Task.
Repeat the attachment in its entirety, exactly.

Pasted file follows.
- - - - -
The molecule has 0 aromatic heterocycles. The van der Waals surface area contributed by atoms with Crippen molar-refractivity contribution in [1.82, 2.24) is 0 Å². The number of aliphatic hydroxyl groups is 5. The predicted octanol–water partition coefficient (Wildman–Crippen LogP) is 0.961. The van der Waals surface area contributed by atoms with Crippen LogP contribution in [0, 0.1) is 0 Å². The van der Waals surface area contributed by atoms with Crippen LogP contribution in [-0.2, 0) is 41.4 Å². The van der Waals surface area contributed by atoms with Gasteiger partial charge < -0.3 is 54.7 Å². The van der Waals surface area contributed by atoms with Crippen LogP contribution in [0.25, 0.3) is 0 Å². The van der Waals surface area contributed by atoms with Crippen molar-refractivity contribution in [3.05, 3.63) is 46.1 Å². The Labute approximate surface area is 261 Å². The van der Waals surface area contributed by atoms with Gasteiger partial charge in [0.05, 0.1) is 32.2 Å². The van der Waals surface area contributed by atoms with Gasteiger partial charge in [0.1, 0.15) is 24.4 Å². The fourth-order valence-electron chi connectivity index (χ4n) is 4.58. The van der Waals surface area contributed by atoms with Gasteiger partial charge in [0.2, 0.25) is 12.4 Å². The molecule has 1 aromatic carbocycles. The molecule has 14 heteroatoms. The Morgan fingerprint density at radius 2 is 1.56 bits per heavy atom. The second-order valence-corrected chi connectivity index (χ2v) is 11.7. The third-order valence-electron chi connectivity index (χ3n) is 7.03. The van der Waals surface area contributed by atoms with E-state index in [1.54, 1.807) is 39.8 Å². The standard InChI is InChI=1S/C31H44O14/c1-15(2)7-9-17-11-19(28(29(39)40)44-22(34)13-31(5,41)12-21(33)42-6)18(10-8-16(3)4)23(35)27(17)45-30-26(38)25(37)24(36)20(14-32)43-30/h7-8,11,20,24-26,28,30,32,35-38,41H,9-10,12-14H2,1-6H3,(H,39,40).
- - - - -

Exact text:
The molecule has 0 aromatic heterocycles. The van der Waals surface area contributed by atoms with Crippen molar-refractivity contribution in [1.82, 2.24) is 0 Å². The number of aliphatic hydroxyl groups is 5. The predicted octanol–water partition coefficient (Wildman–Crippen LogP) is 0.961. The van der Waals surface area contributed by atoms with Crippen LogP contribution in [0, 0.1) is 0 Å². The van der Waals surface area contributed by atoms with Crippen LogP contribution in [-0.2, 0) is 41.4 Å². The van der Waals surface area contributed by atoms with Gasteiger partial charge < -0.3 is 54.7 Å². The van der Waals surface area contributed by atoms with Crippen LogP contribution in [0.25, 0.3) is 0 Å². The van der Waals surface area contributed by atoms with Crippen molar-refractivity contribution in [3.05, 3.63) is 46.1 Å². The Labute approximate surface area is 261 Å². The van der Waals surface area contributed by atoms with Gasteiger partial charge in [0.05, 0.1) is 32.2 Å². The van der Waals surface area contributed by atoms with Gasteiger partial charge in [0.1, 0.15) is 24.4 Å². The fourth-order valence-electron chi connectivity index (χ4n) is 4.58. The van der Waals surface area contributed by atoms with Gasteiger partial charge in [0.2, 0.25) is 12.4 Å². The molecule has 1 aromatic carbocycles. The molecule has 14 heteroatoms. The Morgan fingerprint density at radius 2 is 1.56 bits per heavy atom. The second-order valence-corrected chi connectivity index (χ2v) is 11.7. The third-order valence-electron chi connectivity index (χ3n) is 7.03. The van der Waals surface area contributed by atoms with E-state index in [1.54, 1.807) is 39.8 Å². The standard InChI is InChI=1S/C31H44O14/c1-15(2)7-9-17-11-19(28(29(39)40)44-22(34)13-31(5,41)12-21(33)42-6)18(10-8-16(3)4)23(35)27(17)45-30-26(38)25(37)24(36)20(14-32)43-30/h7-8,11,20,24-26,28,30,32,35-38,41H,9-10,12-14H2,1-6H3,(H,39,40).